Guitar Hero: On Tour introduced the world of handheld gaming to the most conventional concept for portable modern rhythm games. Some players, however, didn’t like the idea of curling their fingers around a Nintendo DS in order to jam out some arthritic rock tracks. Harmonix has heard the cries of the carpal tunnel afflicted, and has thus created Rock Band: Unplugged. The musical millstone has been passed back onto your good ‘ol thumb.
Harkening back to the rhythm games of old, the face buttons of the PSP are utilized for Rock Band: Unplugged. As four familiar gems scroll down the screen, simply pressing the button that corresponds to each color will result in a success. No awkward strumming or attempts to sing into your handheld are necessary here. Remember Amplitude and Frequency? This is the same idea, just with a fresh coat of Rock Band paint splattered over it.
The appearance of the game is crisp and easy to look at. It’s what we’ve all become accustomed to; multicolored notes streaming down a black highway while pixilated musicians gyrate in the background. The rockers have obviously taken a graphical hit because of the leap to the handheld, but who’s honestly playing a Rock Band for the characters models?
The innovation in Rock Band: Unplugged is a unique one for a rhythm game. Using the shoulder buttons, wannabe traveling one-man-bands will flip between the song’s vocal, guitar, bass, and drum track. After hitting enough notes in a particular section, a large glowing note will appear, and hitting it will clear all notes from that track highway temporarily. After scoring high enough on a given track, players jump to repeat the process. If you’re blowin’ it on a particular track, the pressure is increased as you watch notes being missed on the other tracks in the background.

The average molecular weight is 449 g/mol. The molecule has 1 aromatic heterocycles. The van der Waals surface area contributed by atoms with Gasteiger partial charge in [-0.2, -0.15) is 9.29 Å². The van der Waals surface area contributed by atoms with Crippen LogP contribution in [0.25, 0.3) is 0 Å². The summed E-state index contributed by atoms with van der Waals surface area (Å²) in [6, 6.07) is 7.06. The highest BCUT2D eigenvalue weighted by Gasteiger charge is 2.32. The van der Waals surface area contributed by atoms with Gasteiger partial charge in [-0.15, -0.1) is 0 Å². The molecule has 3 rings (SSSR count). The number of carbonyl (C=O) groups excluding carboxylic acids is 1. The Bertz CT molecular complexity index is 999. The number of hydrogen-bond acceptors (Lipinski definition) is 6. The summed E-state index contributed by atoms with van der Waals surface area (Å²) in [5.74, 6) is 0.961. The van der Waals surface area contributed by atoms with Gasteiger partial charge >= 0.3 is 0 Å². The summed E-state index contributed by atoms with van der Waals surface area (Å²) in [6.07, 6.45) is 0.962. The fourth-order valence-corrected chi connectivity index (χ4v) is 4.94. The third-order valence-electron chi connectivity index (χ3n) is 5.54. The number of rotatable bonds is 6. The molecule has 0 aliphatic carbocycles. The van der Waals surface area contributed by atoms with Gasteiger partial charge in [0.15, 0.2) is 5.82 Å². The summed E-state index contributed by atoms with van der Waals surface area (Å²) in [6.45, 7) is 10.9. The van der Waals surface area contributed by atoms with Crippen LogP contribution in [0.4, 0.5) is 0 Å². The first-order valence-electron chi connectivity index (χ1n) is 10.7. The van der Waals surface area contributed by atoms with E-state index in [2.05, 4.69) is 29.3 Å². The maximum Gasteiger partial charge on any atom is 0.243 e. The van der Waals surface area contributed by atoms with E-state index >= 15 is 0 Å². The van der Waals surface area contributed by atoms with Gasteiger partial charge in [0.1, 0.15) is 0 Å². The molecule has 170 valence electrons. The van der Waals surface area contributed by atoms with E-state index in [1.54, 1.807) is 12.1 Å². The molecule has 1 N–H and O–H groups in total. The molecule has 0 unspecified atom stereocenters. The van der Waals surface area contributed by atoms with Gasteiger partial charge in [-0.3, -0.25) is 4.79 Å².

If you’re the kind of person who put on a headset to sing vocals while simultaneously playing guitar and using said guitar to bash on the drum kit, you’ve already experienced simultaneous track management. For the rest of us, Rock Band: Unplugged is the first real way to interact with different instrument tracks within a single song. The different tracks all boil down to simple streams of notes, but the tandem management of each provides variety to an otherwise mundane experience.
Come June 9th, if you’re looking for a fun way to listen to your favorite songs like “Carry on Wayward Son” by Kansas, “Drain You” by Nirvana, “A Perfect Drug” by NIN, and “Rock Your Socks” by Tenacious D, look no further than Rock Band: Unplugged.